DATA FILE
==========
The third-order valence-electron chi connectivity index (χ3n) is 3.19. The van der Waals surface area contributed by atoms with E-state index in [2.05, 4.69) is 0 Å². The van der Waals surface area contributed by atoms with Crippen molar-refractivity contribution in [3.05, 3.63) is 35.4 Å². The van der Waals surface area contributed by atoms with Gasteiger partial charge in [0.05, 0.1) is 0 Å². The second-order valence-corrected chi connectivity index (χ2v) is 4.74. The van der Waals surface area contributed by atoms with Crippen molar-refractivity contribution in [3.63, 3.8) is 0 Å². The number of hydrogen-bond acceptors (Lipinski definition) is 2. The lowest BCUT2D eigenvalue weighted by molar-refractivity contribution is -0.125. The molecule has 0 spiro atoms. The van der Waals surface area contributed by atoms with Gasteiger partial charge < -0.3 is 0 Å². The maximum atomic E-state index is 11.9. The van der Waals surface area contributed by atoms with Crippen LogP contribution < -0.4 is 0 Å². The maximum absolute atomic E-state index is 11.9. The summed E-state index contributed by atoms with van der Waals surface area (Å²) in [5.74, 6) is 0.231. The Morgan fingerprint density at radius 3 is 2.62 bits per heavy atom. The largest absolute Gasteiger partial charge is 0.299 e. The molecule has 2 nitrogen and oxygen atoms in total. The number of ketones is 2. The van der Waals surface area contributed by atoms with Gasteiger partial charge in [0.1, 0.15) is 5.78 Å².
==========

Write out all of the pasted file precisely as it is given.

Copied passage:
The third-order valence-electron chi connectivity index (χ3n) is 3.19. The van der Waals surface area contributed by atoms with E-state index in [2.05, 4.69) is 0 Å². The van der Waals surface area contributed by atoms with Crippen molar-refractivity contribution in [3.05, 3.63) is 35.4 Å². The van der Waals surface area contributed by atoms with Gasteiger partial charge in [0.05, 0.1) is 0 Å². The second-order valence-corrected chi connectivity index (χ2v) is 4.74. The van der Waals surface area contributed by atoms with Crippen molar-refractivity contribution in [3.63, 3.8) is 0 Å². The number of hydrogen-bond acceptors (Lipinski definition) is 2. The lowest BCUT2D eigenvalue weighted by molar-refractivity contribution is -0.125. The molecule has 0 spiro atoms. The van der Waals surface area contributed by atoms with Gasteiger partial charge < -0.3 is 0 Å². The maximum atomic E-state index is 11.9. The van der Waals surface area contributed by atoms with Crippen LogP contribution < -0.4 is 0 Å². The maximum absolute atomic E-state index is 11.9. The summed E-state index contributed by atoms with van der Waals surface area (Å²) in [5.74, 6) is 0.231. The Morgan fingerprint density at radius 3 is 2.62 bits per heavy atom. The largest absolute Gasteiger partial charge is 0.299 e. The molecule has 2 nitrogen and oxygen atoms in total. The number of ketones is 2. The van der Waals surface area contributed by atoms with Gasteiger partial charge in [0.1, 0.15) is 5.78 Å².